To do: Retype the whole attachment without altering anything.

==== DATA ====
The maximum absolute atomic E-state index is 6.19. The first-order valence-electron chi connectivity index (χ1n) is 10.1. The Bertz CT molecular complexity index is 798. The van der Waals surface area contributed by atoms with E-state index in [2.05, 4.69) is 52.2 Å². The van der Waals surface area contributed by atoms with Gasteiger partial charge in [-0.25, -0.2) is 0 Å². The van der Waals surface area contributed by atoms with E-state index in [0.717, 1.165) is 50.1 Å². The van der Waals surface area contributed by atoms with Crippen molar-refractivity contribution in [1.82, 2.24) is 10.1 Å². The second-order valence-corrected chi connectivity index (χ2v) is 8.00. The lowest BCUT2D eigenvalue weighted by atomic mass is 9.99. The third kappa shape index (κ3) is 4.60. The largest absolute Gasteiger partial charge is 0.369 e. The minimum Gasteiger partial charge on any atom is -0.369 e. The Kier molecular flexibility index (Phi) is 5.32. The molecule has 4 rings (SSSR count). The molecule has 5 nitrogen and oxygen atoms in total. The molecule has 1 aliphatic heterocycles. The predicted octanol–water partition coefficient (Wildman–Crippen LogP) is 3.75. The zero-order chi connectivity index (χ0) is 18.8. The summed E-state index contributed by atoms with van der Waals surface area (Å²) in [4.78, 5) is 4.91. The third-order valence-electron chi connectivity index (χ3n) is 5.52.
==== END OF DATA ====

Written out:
The maximum absolute atomic E-state index is 6.19. The first-order valence-electron chi connectivity index (χ1n) is 10.1. The Bertz CT molecular complexity index is 798. The van der Waals surface area contributed by atoms with E-state index in [2.05, 4.69) is 52.2 Å². The van der Waals surface area contributed by atoms with Gasteiger partial charge in [-0.25, -0.2) is 0 Å². The van der Waals surface area contributed by atoms with E-state index in [0.717, 1.165) is 50.1 Å². The van der Waals surface area contributed by atoms with Crippen molar-refractivity contribution in [1.82, 2.24) is 10.1 Å². The second-order valence-corrected chi connectivity index (χ2v) is 8.00. The lowest BCUT2D eigenvalue weighted by atomic mass is 9.99. The third kappa shape index (κ3) is 4.60. The largest absolute Gasteiger partial charge is 0.369 e. The minimum Gasteiger partial charge on any atom is -0.369 e. The Kier molecular flexibility index (Phi) is 5.32. The molecule has 4 rings (SSSR count). The molecule has 5 nitrogen and oxygen atoms in total. The molecule has 1 aliphatic heterocycles. The predicted octanol–water partition coefficient (Wildman–Crippen LogP) is 3.75. The zero-order chi connectivity index (χ0) is 18.8. The summed E-state index contributed by atoms with van der Waals surface area (Å²) in [4.78, 5) is 4.91. The third-order valence-electron chi connectivity index (χ3n) is 5.52.